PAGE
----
The phrase "Can't Shake It Off" resonated with audiences who experienced Lee Chandler's suffering in the 2016 film "Manchester By the Sea."
Played by Casey Affleck, Chandler couldn't let go of the tragedy he accidentally put in motion. He won an Academy Award for that performance.
To keep up a beer high he walked to the convenience store for more booze, forgetting to properly attend to the fireplace in that New England winter. His three young children perished in the fire which occurred.
However, the movie ends in hope that through his relationship with his nephew he can find an emotional exit ramp from the pain that's keeping him stuck in the past.
The concept of shaking it off is grabbing some of us.
Last Sunday, it proved to be an effective way to enter our state of meditation at the Unitarian Church in Youngstown, Ohio. The leader instructed us to shake off what we had brought into the room.
Today, in a session with my executive coach I asked how long will it be until I could shake off a bad fit of a relationship with a client from another culture. I terminated it yesterday, relieved but haunted with questions such as why hadn't I fled that force field earlier - or, more to the point, not even accepted the assignment.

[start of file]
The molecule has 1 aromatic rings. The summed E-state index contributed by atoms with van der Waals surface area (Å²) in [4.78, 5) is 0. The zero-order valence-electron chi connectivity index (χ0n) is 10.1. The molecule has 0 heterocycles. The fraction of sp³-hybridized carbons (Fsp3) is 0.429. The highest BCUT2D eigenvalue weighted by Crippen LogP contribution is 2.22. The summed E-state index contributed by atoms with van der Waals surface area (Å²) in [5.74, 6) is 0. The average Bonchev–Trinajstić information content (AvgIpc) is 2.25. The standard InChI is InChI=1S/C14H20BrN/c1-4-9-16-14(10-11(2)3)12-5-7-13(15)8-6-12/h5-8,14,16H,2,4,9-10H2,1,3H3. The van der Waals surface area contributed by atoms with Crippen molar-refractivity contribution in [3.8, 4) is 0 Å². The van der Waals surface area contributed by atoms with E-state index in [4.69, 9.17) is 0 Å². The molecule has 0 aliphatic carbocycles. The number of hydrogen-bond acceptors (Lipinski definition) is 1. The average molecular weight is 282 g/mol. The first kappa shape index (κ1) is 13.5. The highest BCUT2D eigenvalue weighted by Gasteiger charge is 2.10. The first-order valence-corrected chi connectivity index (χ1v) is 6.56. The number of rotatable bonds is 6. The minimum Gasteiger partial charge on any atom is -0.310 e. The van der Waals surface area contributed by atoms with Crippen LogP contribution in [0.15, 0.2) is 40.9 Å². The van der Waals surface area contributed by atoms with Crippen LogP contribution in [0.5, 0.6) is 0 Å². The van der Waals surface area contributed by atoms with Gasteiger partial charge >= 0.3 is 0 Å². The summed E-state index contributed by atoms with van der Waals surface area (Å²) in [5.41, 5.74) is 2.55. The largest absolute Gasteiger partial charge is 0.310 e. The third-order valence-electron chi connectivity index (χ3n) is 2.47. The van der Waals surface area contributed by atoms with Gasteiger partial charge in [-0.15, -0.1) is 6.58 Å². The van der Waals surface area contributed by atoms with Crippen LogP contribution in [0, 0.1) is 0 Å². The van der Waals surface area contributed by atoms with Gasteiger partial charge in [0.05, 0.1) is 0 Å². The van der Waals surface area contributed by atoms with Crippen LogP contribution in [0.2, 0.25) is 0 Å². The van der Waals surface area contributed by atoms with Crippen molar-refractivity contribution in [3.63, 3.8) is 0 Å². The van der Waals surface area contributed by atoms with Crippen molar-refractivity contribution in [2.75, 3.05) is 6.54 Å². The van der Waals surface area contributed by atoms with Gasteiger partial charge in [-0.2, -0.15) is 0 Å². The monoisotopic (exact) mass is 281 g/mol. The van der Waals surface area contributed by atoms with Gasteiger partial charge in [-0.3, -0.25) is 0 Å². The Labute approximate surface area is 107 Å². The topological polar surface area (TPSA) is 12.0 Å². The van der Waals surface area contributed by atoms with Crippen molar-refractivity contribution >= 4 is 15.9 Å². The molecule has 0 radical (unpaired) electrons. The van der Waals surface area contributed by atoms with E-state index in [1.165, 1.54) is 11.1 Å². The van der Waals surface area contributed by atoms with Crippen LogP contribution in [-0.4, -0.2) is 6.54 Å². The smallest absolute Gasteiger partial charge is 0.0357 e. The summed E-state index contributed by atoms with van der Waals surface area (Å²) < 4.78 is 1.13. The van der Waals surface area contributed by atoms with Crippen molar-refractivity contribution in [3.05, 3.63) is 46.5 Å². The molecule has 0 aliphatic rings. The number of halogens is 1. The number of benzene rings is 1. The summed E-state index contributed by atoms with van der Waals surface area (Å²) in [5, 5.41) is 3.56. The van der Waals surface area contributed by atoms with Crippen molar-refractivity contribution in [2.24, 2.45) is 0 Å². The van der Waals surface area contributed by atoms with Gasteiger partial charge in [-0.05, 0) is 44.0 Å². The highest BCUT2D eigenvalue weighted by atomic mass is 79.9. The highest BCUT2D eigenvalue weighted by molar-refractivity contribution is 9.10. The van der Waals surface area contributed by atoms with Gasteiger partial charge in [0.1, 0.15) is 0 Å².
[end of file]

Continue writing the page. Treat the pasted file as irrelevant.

The coach's answer: The black cloud will hover over me until I can forgive myself for my own myopia.
And, that's exactly the insight I usually pass on to my own coaching clients. They wind up tangled in an emotional and spiritual straightjacket because they keep replaying the past in their heads, trying to reconfigure it. The scenarios go: If only I did this, if only I did that …
That pain becomes so embedded in lawyers who don't make partner. Perhaps it's the sunk costs years of education and on-the-job training. Their identity is totally their professional one. They can't shake that off and open themselves to The Next.
What's the direction out of the past, into the present - addressing the current problems?
It's surrendering to the reality that the scenes from the past can't be done-overs.
One physical exercise that is useful is to literally shake our heads and bodies, chanting "Shake it off." That panned out when I was coaching a group of sales clerks during the high-pressure holiday season. Together, we shook off whatever mindsets were getting between them and customer service.
Free to click open and download is my book on escaping a comfort zone Download Over50OutsmartingYourComfortZone
Contact Jane Genova email@example.com.